Vol. 12 No. 7 July 2010
A Transplanted Tree
In Bible times, it was not unusual to take a sapling from its place of growth and plant it in better ground. This would be close to a large source of water, usually a river or stream. Then small tributaries of water would be created from that river or stream. These small tributaries would run through a grouping of these planted trees. Taking these saplings from their original place of growth and planting them somewhere else is known as transplanting.
Psalm 1:3 reads, “And he shall be like a tree planted by the rivers of water, that bringeth forth his fruit in his season; his leaf also shall not wither; and whatsoever he doeth shall prosper.” The word “planted” is actually the Hebrew word for “transplanted.” In addition, the word “rivers” is the word for the small tributaries that are created to water these transplants.
The person who delights in the law of the Lord is like the transplanted tree. The picture is that God takes that person and cares for him as He would a tender sapling. He plants the person in good ground (the proper soil of Scripture) and providentially creates water tributaries to give the person plenty of spiritual water. The person who keeps studying and reading the Scriptures will grow like that tree in good soil and with plenty of water. God will bless that individual.
I do not want to be a small sapling left in poor ground. I do not want to be a sapling left to the elements without enough water. I want to be cared for by God. I know you want that also. Study your Bible, and if any of this is hard to understand, ask an adult to help you.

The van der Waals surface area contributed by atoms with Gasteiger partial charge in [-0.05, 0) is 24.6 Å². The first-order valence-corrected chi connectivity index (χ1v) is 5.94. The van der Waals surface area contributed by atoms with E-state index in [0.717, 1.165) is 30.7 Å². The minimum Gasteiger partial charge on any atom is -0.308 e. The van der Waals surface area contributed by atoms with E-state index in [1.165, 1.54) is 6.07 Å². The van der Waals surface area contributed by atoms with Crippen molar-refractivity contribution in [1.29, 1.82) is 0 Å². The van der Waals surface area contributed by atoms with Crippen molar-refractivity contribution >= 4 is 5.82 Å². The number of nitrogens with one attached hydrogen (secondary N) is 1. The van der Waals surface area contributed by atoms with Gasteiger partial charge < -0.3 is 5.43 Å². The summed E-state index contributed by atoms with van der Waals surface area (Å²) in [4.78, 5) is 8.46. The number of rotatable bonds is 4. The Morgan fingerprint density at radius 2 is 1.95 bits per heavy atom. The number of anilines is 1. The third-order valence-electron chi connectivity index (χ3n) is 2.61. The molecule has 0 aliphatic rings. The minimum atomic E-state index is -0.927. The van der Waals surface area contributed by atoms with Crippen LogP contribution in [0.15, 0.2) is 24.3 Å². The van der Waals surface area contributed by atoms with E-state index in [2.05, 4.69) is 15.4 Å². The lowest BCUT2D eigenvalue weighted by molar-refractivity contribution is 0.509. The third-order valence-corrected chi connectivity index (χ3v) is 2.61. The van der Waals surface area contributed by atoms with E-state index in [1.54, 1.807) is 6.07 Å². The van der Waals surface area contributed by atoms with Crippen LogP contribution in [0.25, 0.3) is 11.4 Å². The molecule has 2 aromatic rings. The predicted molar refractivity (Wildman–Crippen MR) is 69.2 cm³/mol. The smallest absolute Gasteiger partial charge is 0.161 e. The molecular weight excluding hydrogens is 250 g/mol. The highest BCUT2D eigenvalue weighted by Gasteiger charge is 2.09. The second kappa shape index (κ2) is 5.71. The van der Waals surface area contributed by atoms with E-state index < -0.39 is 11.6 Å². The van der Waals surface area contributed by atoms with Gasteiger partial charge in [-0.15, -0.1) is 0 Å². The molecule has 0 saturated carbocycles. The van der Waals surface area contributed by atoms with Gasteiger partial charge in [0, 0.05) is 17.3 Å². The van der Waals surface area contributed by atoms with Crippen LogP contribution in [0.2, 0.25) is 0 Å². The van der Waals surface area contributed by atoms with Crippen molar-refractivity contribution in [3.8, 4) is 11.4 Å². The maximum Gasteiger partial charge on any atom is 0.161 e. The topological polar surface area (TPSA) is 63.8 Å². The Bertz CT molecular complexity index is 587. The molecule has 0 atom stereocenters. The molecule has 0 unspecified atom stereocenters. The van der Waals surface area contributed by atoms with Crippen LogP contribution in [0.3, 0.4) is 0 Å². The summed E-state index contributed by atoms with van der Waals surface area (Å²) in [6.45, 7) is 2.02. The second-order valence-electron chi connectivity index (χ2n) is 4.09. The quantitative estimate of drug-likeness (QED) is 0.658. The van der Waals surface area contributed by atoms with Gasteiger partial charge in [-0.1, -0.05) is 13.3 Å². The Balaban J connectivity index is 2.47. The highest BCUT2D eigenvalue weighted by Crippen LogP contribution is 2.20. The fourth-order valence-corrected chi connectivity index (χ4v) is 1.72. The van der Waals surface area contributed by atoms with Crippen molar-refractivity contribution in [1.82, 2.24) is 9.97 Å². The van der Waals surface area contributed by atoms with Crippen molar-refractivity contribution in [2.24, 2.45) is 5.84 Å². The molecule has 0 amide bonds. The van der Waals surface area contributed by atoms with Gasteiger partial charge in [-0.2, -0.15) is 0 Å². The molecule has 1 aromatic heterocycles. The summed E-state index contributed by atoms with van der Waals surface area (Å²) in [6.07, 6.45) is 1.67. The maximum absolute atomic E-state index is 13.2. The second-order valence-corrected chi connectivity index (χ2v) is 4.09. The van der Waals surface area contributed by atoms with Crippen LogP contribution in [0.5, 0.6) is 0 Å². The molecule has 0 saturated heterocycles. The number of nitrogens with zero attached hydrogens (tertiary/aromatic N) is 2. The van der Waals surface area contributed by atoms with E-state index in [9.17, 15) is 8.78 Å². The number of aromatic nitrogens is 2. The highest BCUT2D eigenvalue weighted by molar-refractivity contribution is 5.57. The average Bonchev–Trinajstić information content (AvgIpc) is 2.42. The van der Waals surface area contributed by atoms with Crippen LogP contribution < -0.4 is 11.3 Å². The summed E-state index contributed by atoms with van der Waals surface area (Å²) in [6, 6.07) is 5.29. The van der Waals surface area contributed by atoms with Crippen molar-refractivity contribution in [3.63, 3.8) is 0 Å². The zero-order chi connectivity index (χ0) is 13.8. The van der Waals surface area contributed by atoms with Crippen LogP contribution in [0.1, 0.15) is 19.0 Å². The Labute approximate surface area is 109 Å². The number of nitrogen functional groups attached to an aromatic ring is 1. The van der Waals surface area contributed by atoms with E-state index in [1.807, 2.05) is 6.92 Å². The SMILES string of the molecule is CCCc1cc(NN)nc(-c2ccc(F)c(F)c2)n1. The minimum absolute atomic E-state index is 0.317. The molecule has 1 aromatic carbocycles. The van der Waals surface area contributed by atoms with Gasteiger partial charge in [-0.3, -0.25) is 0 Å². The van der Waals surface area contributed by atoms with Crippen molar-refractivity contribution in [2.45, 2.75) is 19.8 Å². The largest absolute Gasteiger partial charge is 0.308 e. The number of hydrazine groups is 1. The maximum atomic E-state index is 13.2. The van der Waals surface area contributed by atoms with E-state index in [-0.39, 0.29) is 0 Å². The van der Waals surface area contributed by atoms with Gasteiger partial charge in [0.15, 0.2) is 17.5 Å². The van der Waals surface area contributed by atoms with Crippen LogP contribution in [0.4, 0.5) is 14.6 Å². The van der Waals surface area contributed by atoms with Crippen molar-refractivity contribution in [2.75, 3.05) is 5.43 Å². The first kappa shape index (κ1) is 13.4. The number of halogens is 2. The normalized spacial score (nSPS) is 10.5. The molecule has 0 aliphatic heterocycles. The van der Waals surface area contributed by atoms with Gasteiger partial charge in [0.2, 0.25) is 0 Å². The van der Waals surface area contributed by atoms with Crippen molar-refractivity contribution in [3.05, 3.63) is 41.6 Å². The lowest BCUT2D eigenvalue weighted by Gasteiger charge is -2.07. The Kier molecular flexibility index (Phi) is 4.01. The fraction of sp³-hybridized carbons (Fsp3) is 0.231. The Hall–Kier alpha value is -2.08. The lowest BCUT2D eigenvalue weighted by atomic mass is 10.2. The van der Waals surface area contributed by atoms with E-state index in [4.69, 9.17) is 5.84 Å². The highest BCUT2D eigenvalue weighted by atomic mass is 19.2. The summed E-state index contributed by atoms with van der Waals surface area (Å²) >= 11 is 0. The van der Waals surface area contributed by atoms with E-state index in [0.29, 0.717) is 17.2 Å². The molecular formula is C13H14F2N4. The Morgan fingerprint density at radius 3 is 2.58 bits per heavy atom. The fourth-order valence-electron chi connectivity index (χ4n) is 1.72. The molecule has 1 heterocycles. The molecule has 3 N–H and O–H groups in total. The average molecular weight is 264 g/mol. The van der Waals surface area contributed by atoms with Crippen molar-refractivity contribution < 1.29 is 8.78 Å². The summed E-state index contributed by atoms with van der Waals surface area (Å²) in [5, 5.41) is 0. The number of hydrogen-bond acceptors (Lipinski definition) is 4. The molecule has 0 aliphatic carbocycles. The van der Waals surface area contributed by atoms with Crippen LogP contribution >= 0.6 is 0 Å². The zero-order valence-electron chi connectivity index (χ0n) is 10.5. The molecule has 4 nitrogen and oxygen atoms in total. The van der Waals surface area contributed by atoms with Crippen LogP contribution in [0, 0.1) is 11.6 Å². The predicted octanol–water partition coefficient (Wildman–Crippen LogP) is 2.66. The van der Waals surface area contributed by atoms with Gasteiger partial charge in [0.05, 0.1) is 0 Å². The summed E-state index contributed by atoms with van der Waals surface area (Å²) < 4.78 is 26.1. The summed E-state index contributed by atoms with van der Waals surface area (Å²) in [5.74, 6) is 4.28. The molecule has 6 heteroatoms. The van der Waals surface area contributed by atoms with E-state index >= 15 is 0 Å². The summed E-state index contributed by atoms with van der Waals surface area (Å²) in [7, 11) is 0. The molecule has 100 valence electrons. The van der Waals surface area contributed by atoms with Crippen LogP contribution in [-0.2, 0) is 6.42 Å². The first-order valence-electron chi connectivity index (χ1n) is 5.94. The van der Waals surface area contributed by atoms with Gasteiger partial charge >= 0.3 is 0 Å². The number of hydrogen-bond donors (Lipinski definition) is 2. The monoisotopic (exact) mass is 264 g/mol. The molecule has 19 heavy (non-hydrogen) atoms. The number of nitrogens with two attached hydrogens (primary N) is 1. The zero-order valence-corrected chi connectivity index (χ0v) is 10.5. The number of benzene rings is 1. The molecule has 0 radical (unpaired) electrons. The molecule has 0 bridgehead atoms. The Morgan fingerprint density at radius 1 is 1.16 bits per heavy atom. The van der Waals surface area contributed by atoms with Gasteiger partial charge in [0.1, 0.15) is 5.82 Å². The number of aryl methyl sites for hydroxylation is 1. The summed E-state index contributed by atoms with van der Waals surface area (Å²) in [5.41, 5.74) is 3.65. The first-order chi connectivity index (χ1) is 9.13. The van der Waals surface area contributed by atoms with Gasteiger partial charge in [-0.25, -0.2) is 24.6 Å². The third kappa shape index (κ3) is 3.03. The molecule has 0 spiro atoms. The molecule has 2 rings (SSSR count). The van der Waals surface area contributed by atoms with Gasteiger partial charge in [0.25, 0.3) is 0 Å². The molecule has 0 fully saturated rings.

David A. Sargent
A recent radio program carried the story of a man who was walking behind the campus of a nearby State College when, in the distance, he saw what looked like a huge “treasure chest” filled with gold and silver, shimmering in the sunlight. Upon closer inspection, however, he discovered that the “treasure” was actually a collection of “trophies” of every shape and size that had been piled high in a dumpster!
The college was simply repeating a ritual of clearing their shelves and cabinets of all the old trophies, plaques and awards received over the years in order to make room for the next generation of college students. As he gazed upon the glittering spectacle, he realized how these trophies in the dumpster might accurately represent all the worldly achievements, ideals and struggles of man such as fame, popularity, wealth and power. He could see their ultimate end – to be discarded eventually as “worthless” and then crushed and ground to dust!
Gleaning a lesson from a sporting event with application to living the Christian life, the apostle Paul wrote:“Everyone who competes in the games goes into strict training.They do it to get a crown that will not last;But we do it to get a crown that will last forever” (1 Corinthians 9:25).
The trophies of the world will not last (see 2 Peter 3:10), but Christ offers to us an “Imperishable Crown” – the crown of life (James 1:12). One day, each of us will stand before the Judgment Seat of Christ. On that day, all will recognize that the greatest accomplishment was what Jesus did for us on the cross: He died for our sins so that we might receive the crown of eternal life!
Jesus has promised to give the crown of life to those who: place their faith and trust in Him (Acts 16:30-31), turn from their sins in repentance (Acts 17:30-31), confess Jesus before men (Romans 10:9-10), are baptized (immersed) into Christ for the forgiveness of their sins (Acts 2:38) and live faithfully to Him for the rest of their lives (Revelation 2:10).
The glory of the crown made possible through the cross of Christ motivated George Bennard to pen the following words:So I'll cherish the old rugged cross,
Won’t you lay down your worldly, perishing trophies today and submit your life to the Savior so that you may on that day receive the “Imperishable Crown”?